Ask A Lawyer

Ask a Lawyer: What Happened with the BBC 'Slay in Your Lane' Ads?

In 2018 Yomi Adegoke and Elizabeth Uviebinené trademarked their book's pun title. Then it showed up in an unaffiliated BBC Sport campaign.
Nana Baah
London, GB
Yomi Adegoke Elizabeth Uviebinené​ Slay in Your Lane book 2018
Yomi Adegoke (left) and Elizabeth Uviebinené, authors of Slay in Your Lane: the Black Girl Bible (Photo: PinPep/ via Alamy Photo)

What a week for fans of UK trademark law!! In case you missed the news, BBC Creative used a trademarked slogan (from 2018 book Slay in Your Lane: the Black Girl Bible by Yomi Adegoke and Elizabeth Uviebinené) in a billboard featuring black athlete Dina Asher-Smith. Fast-forward to Tuesday, and Yomi tweeted about how she’d privately contacted the BBC with a quick ‘hey, you know that’s our phrase right?’. One of the creative directors involved in the project reportedly deleted tweets he sent about it, and the BBC stood behind their decision on the grounds that "the use of the headline was sufficiently far removed from the goods and services covered by the trademark registration in place". Yomi wrote a whole Guardian column about it, and as she tells us over email, the BBC have yet to apologise or admit any wrongdoing.


Since writing her column, Yomi says she’s experienced both support and “derailing, unsurprisingly – people questioning whether things should be trademarked at all, disputing if we were the first people to ever use the term etc. The point is, we had never come across 'Slay in your lane' before.” Luckily, given Elizabeth’s background in marketing and Yomi’s studying law, they were in a good position to defend themselves. “Not everyone has this privilege, and this is what big corporations bank on. It is important for young black creatives at any and every level to try and be as aware as possible of their rights and what they can do to protect their work.”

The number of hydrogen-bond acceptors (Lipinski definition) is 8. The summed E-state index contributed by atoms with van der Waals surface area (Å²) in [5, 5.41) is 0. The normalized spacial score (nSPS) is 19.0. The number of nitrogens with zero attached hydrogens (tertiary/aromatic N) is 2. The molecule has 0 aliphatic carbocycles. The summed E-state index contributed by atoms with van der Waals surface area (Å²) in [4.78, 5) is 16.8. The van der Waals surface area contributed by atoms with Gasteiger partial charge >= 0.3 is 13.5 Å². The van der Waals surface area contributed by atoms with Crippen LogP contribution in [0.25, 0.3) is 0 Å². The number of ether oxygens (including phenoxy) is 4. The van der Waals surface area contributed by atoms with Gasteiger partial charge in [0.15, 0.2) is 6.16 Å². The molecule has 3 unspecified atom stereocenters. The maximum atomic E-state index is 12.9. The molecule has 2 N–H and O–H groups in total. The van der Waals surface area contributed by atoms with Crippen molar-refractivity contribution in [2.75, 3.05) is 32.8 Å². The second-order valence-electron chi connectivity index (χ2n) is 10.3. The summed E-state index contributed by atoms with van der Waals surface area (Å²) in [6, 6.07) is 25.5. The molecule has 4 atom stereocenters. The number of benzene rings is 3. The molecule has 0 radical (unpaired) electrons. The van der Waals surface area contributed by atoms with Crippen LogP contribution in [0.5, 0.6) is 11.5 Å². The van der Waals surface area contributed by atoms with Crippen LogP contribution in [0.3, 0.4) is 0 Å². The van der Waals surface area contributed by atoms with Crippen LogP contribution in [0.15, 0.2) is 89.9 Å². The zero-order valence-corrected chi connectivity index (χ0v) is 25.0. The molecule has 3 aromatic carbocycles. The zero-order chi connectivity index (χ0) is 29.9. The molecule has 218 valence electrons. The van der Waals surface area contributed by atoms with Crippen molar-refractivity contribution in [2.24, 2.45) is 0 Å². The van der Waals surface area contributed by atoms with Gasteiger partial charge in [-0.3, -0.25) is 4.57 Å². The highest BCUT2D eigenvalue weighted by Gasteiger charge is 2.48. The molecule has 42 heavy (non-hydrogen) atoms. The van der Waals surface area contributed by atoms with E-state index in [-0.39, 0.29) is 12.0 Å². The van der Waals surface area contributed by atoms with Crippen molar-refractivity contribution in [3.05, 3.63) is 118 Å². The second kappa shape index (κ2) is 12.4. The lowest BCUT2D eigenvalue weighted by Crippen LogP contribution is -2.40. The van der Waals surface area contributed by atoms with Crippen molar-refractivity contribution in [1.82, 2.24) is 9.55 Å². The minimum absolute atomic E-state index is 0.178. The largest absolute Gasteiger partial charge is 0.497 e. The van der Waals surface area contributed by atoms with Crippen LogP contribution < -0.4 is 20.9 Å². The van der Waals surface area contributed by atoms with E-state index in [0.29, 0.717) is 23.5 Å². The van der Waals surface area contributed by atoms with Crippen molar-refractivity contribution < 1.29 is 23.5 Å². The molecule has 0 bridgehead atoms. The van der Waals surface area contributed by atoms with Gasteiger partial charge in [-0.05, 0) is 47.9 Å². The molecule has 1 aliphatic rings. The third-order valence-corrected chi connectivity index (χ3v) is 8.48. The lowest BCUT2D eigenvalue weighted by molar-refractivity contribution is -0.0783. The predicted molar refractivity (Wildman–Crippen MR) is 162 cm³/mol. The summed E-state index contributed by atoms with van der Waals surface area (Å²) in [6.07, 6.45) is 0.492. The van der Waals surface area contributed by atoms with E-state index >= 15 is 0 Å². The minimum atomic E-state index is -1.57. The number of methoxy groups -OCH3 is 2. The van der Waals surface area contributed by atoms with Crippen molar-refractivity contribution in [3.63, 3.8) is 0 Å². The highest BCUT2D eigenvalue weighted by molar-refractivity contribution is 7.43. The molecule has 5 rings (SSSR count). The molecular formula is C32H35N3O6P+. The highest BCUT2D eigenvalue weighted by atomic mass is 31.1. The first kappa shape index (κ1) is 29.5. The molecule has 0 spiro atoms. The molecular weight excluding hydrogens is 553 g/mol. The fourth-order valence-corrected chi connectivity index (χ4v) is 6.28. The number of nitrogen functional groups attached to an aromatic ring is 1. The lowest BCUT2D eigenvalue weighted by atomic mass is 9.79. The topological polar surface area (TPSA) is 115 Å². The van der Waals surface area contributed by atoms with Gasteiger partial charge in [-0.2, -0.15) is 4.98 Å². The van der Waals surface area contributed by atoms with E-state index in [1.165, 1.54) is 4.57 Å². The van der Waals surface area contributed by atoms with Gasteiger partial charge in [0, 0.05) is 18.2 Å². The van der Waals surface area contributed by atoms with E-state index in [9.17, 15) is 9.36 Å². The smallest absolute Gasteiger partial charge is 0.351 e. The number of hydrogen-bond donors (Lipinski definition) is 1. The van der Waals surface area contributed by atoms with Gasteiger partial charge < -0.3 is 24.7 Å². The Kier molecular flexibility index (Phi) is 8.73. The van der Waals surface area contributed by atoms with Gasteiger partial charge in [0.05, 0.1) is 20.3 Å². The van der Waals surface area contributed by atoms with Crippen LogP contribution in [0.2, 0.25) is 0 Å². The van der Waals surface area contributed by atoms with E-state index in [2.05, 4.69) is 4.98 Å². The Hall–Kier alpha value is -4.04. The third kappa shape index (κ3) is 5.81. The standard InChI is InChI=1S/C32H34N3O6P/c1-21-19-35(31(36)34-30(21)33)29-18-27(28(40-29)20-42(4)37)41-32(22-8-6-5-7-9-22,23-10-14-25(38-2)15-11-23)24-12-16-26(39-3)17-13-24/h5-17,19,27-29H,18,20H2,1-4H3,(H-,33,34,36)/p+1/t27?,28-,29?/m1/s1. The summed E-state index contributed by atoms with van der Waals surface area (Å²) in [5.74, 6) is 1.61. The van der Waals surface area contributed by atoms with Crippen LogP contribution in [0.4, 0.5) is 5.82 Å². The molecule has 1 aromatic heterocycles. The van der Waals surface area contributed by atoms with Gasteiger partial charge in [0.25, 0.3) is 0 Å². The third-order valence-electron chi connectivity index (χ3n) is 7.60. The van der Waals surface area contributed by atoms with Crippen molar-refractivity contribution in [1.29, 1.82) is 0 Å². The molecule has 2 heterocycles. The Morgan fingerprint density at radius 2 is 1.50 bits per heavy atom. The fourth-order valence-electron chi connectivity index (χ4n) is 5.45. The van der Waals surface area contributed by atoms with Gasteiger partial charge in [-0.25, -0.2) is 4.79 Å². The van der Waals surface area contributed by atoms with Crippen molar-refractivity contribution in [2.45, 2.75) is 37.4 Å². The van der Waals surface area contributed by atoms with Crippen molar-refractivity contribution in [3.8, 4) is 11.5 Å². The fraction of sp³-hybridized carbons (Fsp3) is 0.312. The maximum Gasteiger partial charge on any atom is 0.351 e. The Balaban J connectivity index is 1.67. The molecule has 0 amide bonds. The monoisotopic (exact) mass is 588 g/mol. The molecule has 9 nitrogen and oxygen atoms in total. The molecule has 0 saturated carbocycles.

Legally, though, how did we end up in this situation? How could the BBC have weighed up their advice and gone ahead with the billboard anyway? We rang up Jonathan Hassall, from Myerson Solicitors (FYI: the same firm that helped sort the Cronut trademark, so fair play) to find out.

VICE: Hi Jonathan! Could you explain a bit about trademark law?
Jonathan Hassall: Trademark law is a world of registration and there is a registry where you can search, for free, on the government website. It’s very easy to check out if someone has a registered trademark. It takes a few seconds on the Intellectual Property Office website. If you were to fill out an application, that’s examined by the trademark office. They would do some searches to check that mark isn’t already out there. When the examiners are satisfied that the mark appears available, a statutory ad that goes in a publication called the London Gazette, which gives the world at large notice. There’s a two or three stage process to get a trademark.